In a further embodiment, both the gear cassette and/or a fanny pack may comprise a computer or PCB's for controlling the functions of the firearm. In this way, it is possible to have some functions as stand alone functions in the firearm as well as some functions incorporated between the gear cassette and the external fanny pack. In this way, an electronically controlled system for producing a muzzle flash comparative to blank firing firearm.
The gas hoses may be gas conduits or gas tubes. It will be understood that some embodiments of the invention may comprise a mix of hose parts, conduits and tube parts although only one type is mentioned. The gas hoses may be connected and disconnected at the buttstock of the firearm. The connectors for connecting the gas hoses may be different. In this way, prevention of the unintentional mixing of gases is achieved. The gas hoses may have different size i.e. different inner diameter. In this way, it is possible to control the flow ratio between two canisters.
The gear cassette and/or the firearm may comprise identification means for ensuring that the correct canisters and PCB are used for the firearm at hand.
In an embodiment, heating means may surround the canisters. In this way, it is possible to keep the canisters at a desired temperature.
In addition, the combustion chamber may consist of more than one part where the parts are e.g . screwed, welded or glued together. In this way, it is possible to perform maintenance of or interchange just one part of the combustion chamber.
The ratio between the amount of a first and a second gas may be from 1 : 2 - 1 : 100 or 1 : 3 - 1 : 50 or 1 :4 - 1 : 25.
The invention and its many advantages will be described in more detail below with reference to the accompanying schematic drawings, which for the purpose of illustration show some non-limiting embodiments and in which :
Fig. 1 shows in a partly transparent view a firearm having a gear cassette according to the invention installed in the body of the firearm,
Fig. 2 shows a firearm comprising the gear cassette as in Fig. 1 having internal containers for gas,
Fig. 3 shows a combustion unit having two gas inlets,
Fig. 4 shows the firearm of Fig. 1 including a fanny pack and flame from the nozzle,
Fig. 5 shows a gear cassette according to the invention,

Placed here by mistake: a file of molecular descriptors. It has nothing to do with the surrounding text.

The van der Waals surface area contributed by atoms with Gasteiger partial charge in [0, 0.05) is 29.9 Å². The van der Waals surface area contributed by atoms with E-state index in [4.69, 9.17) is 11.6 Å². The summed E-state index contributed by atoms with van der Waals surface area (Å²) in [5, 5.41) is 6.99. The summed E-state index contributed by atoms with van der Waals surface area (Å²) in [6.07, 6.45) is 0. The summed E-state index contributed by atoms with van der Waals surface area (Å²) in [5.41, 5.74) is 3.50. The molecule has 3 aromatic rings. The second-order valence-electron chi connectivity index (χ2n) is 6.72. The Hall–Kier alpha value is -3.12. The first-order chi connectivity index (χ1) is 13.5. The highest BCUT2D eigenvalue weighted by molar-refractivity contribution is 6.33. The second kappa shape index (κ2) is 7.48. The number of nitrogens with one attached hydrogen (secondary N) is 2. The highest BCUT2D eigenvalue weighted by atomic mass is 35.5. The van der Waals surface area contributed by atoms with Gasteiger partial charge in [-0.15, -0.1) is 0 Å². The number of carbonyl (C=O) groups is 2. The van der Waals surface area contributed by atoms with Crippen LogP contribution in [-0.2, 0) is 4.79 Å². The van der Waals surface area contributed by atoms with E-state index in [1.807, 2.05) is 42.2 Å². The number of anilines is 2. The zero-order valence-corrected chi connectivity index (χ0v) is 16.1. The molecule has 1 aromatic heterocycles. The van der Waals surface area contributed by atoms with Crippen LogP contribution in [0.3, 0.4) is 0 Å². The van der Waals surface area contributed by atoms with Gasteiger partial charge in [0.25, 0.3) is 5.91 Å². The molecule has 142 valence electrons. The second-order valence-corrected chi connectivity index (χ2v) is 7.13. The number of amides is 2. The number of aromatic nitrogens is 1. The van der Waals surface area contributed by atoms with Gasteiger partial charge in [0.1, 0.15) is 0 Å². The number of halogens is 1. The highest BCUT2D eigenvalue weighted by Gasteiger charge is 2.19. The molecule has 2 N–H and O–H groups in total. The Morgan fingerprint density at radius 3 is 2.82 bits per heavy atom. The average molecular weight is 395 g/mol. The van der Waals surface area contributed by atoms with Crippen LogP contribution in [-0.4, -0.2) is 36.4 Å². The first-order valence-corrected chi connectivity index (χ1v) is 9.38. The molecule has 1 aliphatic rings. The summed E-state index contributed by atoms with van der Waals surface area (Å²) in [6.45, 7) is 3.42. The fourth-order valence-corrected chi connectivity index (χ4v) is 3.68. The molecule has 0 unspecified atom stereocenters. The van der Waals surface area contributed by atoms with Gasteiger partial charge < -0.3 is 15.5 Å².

Figs. 6A-6F show an embodiment of the combustion chamber, and
Figs. 7A-7B show another embodiment of the combustion chamber. All the figures are highly schematic and not necessarily to scale, and they show only those parts which are necessary in order to elucidate the invention, other parts being omitted or merely suggested.
Fig. 1 shows a gear cassette 1 arranged in a firearm 2. The gear cassette 1 comprises a trigger unit 3. The trigger unit 3 comprises means for activating firing of the firearm 2. The firearm 2 is shown having a first gas canister 4 and a second gas canister 5 arranged outside the stock of the firearm 2. The gas canisters 4, 5 are in fluid communication with the combustion chamber (not shown) by a first gas hose 6 and a second gas hose 7. It is to be understood that the gas considered may be various gasses, e.g. propane in the one canister and oxygen in the other canister. The firearm further comprises a firearm barrel 8. At least partly inside the hollow firearm barrel 8, a fire barrel 9 projects from the
combustion chamber (not shown). In Fig. 1, the fire barrel 9 is indicated by dotted lines.
The canisters 4, 5 may be carried by the person in a bag or fanny pack (not shown). The canisters 4, 5, may also simply be arranged in a pocket in the clothing of the user or similar.
Fig. 2 shows a firearm 2 similar to that shown in Fig. 1. However, in this embodiment, the two gas canisters 4, 5 are arranged in the stock 10 of the firearm 2. In a further embodiment, the canister(s) may be arranged in the firearm itself e.g. in the body of the firearm or in the ammunition magazine (not shown).